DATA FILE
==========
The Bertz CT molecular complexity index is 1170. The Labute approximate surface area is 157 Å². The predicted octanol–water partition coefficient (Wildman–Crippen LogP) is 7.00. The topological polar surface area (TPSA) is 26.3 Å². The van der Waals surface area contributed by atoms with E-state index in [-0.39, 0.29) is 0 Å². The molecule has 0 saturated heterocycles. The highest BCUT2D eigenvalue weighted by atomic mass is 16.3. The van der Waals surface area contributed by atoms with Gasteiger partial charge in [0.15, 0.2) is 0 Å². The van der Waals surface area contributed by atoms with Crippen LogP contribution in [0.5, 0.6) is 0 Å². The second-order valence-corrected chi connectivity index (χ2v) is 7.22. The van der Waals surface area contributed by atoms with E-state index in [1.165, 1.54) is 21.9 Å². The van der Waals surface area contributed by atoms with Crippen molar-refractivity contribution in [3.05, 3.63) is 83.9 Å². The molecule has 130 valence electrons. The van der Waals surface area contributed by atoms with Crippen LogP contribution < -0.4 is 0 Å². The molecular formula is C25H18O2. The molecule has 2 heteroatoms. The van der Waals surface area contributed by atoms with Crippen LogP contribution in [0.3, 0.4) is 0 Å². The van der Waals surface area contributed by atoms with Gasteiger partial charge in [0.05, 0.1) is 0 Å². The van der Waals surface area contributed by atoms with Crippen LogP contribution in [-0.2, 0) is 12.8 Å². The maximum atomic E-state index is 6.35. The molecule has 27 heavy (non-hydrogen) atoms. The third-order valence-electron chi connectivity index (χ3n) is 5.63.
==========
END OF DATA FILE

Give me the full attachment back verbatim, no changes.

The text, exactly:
The Bertz CT molecular complexity index is 1170. The Labute approximate surface area is 157 Å². The predicted octanol–water partition coefficient (Wildman–Crippen LogP) is 7.00. The topological polar surface area (TPSA) is 26.3 Å². The van der Waals surface area contributed by atoms with E-state index in [-0.39, 0.29) is 0 Å². The molecule has 0 saturated heterocycles. The highest BCUT2D eigenvalue weighted by atomic mass is 16.3. The van der Waals surface area contributed by atoms with Gasteiger partial charge in [0.15, 0.2) is 0 Å². The van der Waals surface area contributed by atoms with Crippen LogP contribution in [0.5, 0.6) is 0 Å². The second-order valence-corrected chi connectivity index (χ2v) is 7.22. The van der Waals surface area contributed by atoms with E-state index in [1.165, 1.54) is 21.9 Å². The van der Waals surface area contributed by atoms with Crippen molar-refractivity contribution in [3.05, 3.63) is 83.9 Å². The molecule has 130 valence electrons. The van der Waals surface area contributed by atoms with Crippen LogP contribution < -0.4 is 0 Å². The molecular formula is C25H18O2. The molecule has 2 heteroatoms. The van der Waals surface area contributed by atoms with Crippen LogP contribution in [0.3, 0.4) is 0 Å². The van der Waals surface area contributed by atoms with Gasteiger partial charge in [0.05, 0.1) is 0 Å². The van der Waals surface area contributed by atoms with Crippen LogP contribution in [-0.2, 0) is 12.8 Å². The maximum atomic E-state index is 6.35. The molecule has 27 heavy (non-hydrogen) atoms. The third-order valence-electron chi connectivity index (χ3n) is 5.63.